In Greece, history does not rhyme but it repeats itself
From: Sophia Lazaretou (2003), ‘Greek monetary economics in retrospect. The Adventures of the Drachma‘. Bank of Greece working paper no. 2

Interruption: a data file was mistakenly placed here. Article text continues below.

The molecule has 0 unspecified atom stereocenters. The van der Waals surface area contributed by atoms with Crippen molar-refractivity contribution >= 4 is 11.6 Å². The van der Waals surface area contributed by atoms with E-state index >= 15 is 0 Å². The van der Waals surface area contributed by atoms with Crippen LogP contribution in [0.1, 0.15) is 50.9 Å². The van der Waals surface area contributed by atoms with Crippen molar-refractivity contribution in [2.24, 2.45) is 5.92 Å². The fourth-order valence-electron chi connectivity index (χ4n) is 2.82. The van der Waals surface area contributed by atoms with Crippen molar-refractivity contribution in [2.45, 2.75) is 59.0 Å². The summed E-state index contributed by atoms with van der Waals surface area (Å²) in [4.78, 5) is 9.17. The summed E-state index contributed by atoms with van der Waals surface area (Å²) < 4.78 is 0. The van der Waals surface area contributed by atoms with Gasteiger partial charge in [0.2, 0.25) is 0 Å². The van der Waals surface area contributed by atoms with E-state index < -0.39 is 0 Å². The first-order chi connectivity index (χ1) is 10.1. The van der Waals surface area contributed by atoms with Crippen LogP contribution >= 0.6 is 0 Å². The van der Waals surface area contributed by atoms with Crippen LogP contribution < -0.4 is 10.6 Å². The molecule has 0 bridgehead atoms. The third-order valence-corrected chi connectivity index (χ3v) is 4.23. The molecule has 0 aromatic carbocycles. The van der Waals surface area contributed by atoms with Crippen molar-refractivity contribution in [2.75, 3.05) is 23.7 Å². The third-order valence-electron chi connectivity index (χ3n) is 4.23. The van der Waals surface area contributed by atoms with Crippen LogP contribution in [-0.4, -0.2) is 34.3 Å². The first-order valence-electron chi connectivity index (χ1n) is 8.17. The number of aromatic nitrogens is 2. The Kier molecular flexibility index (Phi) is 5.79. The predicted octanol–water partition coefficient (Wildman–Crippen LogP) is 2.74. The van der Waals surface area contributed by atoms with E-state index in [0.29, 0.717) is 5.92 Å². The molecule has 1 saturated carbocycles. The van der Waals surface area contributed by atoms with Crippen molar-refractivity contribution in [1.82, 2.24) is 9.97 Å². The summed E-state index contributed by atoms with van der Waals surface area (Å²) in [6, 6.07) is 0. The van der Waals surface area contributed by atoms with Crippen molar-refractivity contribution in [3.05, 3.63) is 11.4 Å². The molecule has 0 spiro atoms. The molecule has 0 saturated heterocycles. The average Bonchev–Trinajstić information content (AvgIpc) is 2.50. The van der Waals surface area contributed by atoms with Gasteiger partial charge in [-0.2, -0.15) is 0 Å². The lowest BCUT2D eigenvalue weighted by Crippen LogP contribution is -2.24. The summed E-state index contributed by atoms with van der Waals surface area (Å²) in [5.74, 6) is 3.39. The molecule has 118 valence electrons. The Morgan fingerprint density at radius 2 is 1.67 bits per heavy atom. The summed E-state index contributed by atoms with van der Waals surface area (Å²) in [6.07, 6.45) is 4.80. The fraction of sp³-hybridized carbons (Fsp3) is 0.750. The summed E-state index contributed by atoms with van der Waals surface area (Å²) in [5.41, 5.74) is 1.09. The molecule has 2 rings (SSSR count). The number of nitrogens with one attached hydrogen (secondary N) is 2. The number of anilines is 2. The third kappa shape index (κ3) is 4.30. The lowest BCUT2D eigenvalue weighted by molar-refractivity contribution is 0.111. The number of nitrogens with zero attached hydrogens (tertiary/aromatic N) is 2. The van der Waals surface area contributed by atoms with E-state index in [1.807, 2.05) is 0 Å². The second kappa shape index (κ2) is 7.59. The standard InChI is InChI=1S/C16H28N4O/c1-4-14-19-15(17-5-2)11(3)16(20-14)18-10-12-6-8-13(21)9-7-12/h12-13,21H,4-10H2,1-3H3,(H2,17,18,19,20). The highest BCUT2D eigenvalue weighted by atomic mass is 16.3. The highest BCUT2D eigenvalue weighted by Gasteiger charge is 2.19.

Starting from 1886, the government relied on large-scale foreign borrowing to finance the budget deficits. During this period the Greek governments were able to raise foreign loans on favourable terms for the implementation of infrastructure projects. After the avoidance of the economic crisis of 1884-85 and the contract of a large foreign loan in 1887 (91 million gold French francs), the country’s credit-worthiness in international money markets was enhanced. From 1889 and onwards, foreign creditors willingly provided the Greek governments with long-term loans with small or no pledges and at a low interest rate. This was because they considered the suspension of the drachma’s convertibility in 1885 as a temporary and extraordinary incident, and expected that the government would soon take anti-inflationary policy measures as it had done in the past. Nevertheless, the high level of primary expenditures and, more importantly, of expenditures for the repayment of the outstanding domestic debt, and their financing through foreign borrowing, created high interest payments, which perpetuated fiscal deficits … In 1890 the country’s reputation as a debtor began to suffer. The impending bankruptcy of Portugal in Europe and of Argentina in Latin America, as well as the crisis of the US dollar, worried foreign creditors who, until then, were generously supplying loans to developing economies without any guarantee and at low interest rates. In December 1893, the government unilaterally suspended payments on servicing the external debt. Foreign creditors demanded the presence of foreign experts for the monitoring of the economic policy pursued and, especially, of the tax collection and management systems. This demand was seen as a pre-condition for the government to pursue a monetary and fiscal policy, which would ensure both the regular repayment of the foreign debt, as well as its repayment in drachmas convertible to gold at par value. After her humiliating defeat in the Greco-Turkish war of 1897 and the resulting huge war indemnity she had to pay to Turkey, Greece was forced to accept the presence of the International Committee for Greek debt management. 1898 was the beginning of a period of intensive disinflation. Successive Finance Ministers curtailed expenditures and increased indirect taxes in an effort to balance the budget. Public confidence in the currency was restored, since private agents knew that the government lacked monetary freedom. Large gold inflows occurred and the drachma came under strong revaluation pressure vis-à-vis the French franc. In 1909, the initial parity of 1:1 was achieved and in March 1910 the drachma joined the gold standard.